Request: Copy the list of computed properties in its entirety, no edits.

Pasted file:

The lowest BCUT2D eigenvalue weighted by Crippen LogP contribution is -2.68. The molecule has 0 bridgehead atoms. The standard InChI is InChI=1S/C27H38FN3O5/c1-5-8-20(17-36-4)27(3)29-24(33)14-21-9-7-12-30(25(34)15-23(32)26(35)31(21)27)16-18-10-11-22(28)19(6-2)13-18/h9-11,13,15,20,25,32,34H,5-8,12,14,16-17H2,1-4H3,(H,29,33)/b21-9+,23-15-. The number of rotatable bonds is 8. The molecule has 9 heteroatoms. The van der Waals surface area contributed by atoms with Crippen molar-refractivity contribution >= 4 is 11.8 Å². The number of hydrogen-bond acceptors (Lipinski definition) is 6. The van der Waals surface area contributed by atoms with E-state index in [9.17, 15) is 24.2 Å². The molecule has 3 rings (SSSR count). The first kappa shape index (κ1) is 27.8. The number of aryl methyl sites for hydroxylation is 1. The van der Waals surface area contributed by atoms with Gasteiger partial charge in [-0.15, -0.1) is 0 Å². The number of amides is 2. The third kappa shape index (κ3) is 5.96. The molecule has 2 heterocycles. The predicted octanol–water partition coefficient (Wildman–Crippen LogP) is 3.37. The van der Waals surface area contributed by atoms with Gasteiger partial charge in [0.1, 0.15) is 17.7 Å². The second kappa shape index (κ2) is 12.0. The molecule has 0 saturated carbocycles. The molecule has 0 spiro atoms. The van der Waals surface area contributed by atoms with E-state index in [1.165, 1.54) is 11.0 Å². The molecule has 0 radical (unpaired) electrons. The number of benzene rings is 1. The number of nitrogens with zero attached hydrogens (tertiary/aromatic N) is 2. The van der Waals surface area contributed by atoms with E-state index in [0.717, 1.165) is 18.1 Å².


The lowest BCUT2D eigenvalue weighted by Crippen LogP contribution is -2.68. The molecule has 0 bridgehead atoms. The standard InChI is InChI=1S/C27H38FN3O5/c1-5-8-20(17-36-4)27(3)29-24(33)14-21-9-7-12-30(25(34)15-23(32)26(35)31(21)27)16-18-10-11-22(28)19(6-2)13-18/h9-11,13,15,20,25,32,34H,5-8,12,14,16-17H2,1-4H3,(H,29,33)/b21-9+,23-15-. The number of rotatable bonds is 8. The molecule has 9 heteroatoms. The van der Waals surface area contributed by atoms with Crippen molar-refractivity contribution >= 4 is 11.8 Å². The number of hydrogen-bond acceptors (Lipinski definition) is 6. The van der Waals surface area contributed by atoms with E-state index in [9.17, 15) is 24.2 Å². The molecule has 3 rings (SSSR count). The first kappa shape index (κ1) is 27.8. The number of aryl methyl sites for hydroxylation is 1. The van der Waals surface area contributed by atoms with Gasteiger partial charge in [-0.15, -0.1) is 0 Å². The number of amides is 2. The third kappa shape index (κ3) is 5.96. The molecule has 2 heterocycles. The predicted octanol–water partition coefficient (Wildman–Crippen LogP) is 3.37. The van der Waals surface area contributed by atoms with Gasteiger partial charge in [0.1, 0.15) is 17.7 Å². The second kappa shape index (κ2) is 12.0. The molecule has 0 saturated carbocycles. The molecule has 0 spiro atoms. The van der Waals surface area contributed by atoms with E-state index in [1.165, 1.54) is 11.0 Å². The molecule has 0 radical (unpaired) electrons. The number of benzene rings is 1. The number of nitrogens with zero attached hydrogens (tertiary/aromatic N) is 2. The van der Waals surface area contributed by atoms with E-state index in [0.717, 1.165) is 18.1 Å².